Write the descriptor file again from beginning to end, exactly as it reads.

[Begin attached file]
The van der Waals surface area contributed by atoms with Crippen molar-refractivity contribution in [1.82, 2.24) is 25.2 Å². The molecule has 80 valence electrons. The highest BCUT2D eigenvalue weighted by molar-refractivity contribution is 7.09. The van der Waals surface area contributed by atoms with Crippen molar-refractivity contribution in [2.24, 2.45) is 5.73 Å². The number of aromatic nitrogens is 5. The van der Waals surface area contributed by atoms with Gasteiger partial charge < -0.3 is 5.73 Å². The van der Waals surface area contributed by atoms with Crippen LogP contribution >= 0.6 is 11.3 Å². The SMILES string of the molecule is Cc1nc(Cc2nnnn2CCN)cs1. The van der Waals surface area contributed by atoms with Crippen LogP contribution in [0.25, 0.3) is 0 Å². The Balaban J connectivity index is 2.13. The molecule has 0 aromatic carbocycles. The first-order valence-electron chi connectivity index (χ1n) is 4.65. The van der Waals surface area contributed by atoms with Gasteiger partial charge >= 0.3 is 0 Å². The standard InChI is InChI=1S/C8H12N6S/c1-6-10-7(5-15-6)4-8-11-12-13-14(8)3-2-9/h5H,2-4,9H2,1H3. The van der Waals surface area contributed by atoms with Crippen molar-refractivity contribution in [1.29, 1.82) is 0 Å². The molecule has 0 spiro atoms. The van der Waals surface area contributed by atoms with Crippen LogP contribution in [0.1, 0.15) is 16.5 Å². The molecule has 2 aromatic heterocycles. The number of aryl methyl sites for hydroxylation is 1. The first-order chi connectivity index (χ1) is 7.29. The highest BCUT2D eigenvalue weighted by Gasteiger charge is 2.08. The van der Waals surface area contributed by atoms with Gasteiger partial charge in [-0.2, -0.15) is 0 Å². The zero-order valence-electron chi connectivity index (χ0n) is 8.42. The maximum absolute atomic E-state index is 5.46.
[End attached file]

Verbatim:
The van der Waals surface area contributed by atoms with Crippen molar-refractivity contribution in [1.82, 2.24) is 25.2 Å². The molecule has 80 valence electrons. The highest BCUT2D eigenvalue weighted by molar-refractivity contribution is 7.09. The van der Waals surface area contributed by atoms with Crippen molar-refractivity contribution in [2.24, 2.45) is 5.73 Å². The number of aromatic nitrogens is 5. The van der Waals surface area contributed by atoms with Gasteiger partial charge < -0.3 is 5.73 Å². The van der Waals surface area contributed by atoms with Crippen LogP contribution >= 0.6 is 11.3 Å². The SMILES string of the molecule is Cc1nc(Cc2nnnn2CCN)cs1. The van der Waals surface area contributed by atoms with Crippen LogP contribution in [0.25, 0.3) is 0 Å². The Balaban J connectivity index is 2.13. The molecule has 0 aromatic carbocycles. The first-order valence-electron chi connectivity index (χ1n) is 4.65. The van der Waals surface area contributed by atoms with Gasteiger partial charge >= 0.3 is 0 Å². The standard InChI is InChI=1S/C8H12N6S/c1-6-10-7(5-15-6)4-8-11-12-13-14(8)3-2-9/h5H,2-4,9H2,1H3. The van der Waals surface area contributed by atoms with Crippen molar-refractivity contribution in [1.29, 1.82) is 0 Å². The molecule has 0 spiro atoms. The van der Waals surface area contributed by atoms with Crippen LogP contribution in [0.1, 0.15) is 16.5 Å². The molecule has 2 aromatic heterocycles. The number of aryl methyl sites for hydroxylation is 1. The first-order chi connectivity index (χ1) is 7.29. The highest BCUT2D eigenvalue weighted by Gasteiger charge is 2.08. The van der Waals surface area contributed by atoms with Gasteiger partial charge in [-0.2, -0.15) is 0 Å². The zero-order valence-electron chi connectivity index (χ0n) is 8.42. The maximum absolute atomic E-state index is 5.46.